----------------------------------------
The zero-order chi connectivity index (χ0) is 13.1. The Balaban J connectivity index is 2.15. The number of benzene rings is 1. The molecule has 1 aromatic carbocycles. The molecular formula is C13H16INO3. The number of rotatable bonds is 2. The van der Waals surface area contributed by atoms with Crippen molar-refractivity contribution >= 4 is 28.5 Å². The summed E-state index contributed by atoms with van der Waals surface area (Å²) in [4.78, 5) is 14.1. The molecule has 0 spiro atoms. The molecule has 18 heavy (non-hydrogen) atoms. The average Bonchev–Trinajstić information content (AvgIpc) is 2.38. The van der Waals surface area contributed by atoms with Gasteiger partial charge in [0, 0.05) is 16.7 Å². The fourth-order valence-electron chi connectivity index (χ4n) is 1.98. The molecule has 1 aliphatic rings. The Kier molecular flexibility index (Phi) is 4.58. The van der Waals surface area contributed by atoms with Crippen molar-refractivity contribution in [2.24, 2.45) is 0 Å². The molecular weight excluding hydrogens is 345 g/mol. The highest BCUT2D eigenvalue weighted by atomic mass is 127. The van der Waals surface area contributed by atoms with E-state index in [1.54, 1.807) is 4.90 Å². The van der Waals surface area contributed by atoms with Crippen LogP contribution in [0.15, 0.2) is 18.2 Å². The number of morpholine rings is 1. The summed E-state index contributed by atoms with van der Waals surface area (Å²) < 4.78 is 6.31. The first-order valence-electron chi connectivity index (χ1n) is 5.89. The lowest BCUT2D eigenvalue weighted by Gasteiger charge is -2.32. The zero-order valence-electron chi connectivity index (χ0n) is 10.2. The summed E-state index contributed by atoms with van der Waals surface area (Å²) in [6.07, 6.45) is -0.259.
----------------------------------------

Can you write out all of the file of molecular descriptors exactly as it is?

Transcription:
The zero-order chi connectivity index (χ0) is 13.1. The Balaban J connectivity index is 2.15. The number of benzene rings is 1. The molecule has 1 aromatic carbocycles. The molecular formula is C13H16INO3. The number of rotatable bonds is 2. The van der Waals surface area contributed by atoms with Crippen molar-refractivity contribution >= 4 is 28.5 Å². The summed E-state index contributed by atoms with van der Waals surface area (Å²) in [4.78, 5) is 14.1. The molecule has 0 spiro atoms. The molecule has 18 heavy (non-hydrogen) atoms. The average Bonchev–Trinajstić information content (AvgIpc) is 2.38. The van der Waals surface area contributed by atoms with Gasteiger partial charge in [0, 0.05) is 16.7 Å². The fourth-order valence-electron chi connectivity index (χ4n) is 1.98. The molecule has 1 aliphatic rings. The Kier molecular flexibility index (Phi) is 4.58. The van der Waals surface area contributed by atoms with Crippen molar-refractivity contribution in [2.24, 2.45) is 0 Å². The molecular weight excluding hydrogens is 345 g/mol. The highest BCUT2D eigenvalue weighted by atomic mass is 127. The van der Waals surface area contributed by atoms with E-state index in [1.54, 1.807) is 4.90 Å². The van der Waals surface area contributed by atoms with Crippen LogP contribution in [0.15, 0.2) is 18.2 Å². The number of morpholine rings is 1. The summed E-state index contributed by atoms with van der Waals surface area (Å²) < 4.78 is 6.31. The first-order valence-electron chi connectivity index (χ1n) is 5.89. The lowest BCUT2D eigenvalue weighted by Gasteiger charge is -2.32. The zero-order valence-electron chi connectivity index (χ0n) is 10.2. The summed E-state index contributed by atoms with van der Waals surface area (Å²) in [6.07, 6.45) is -0.259.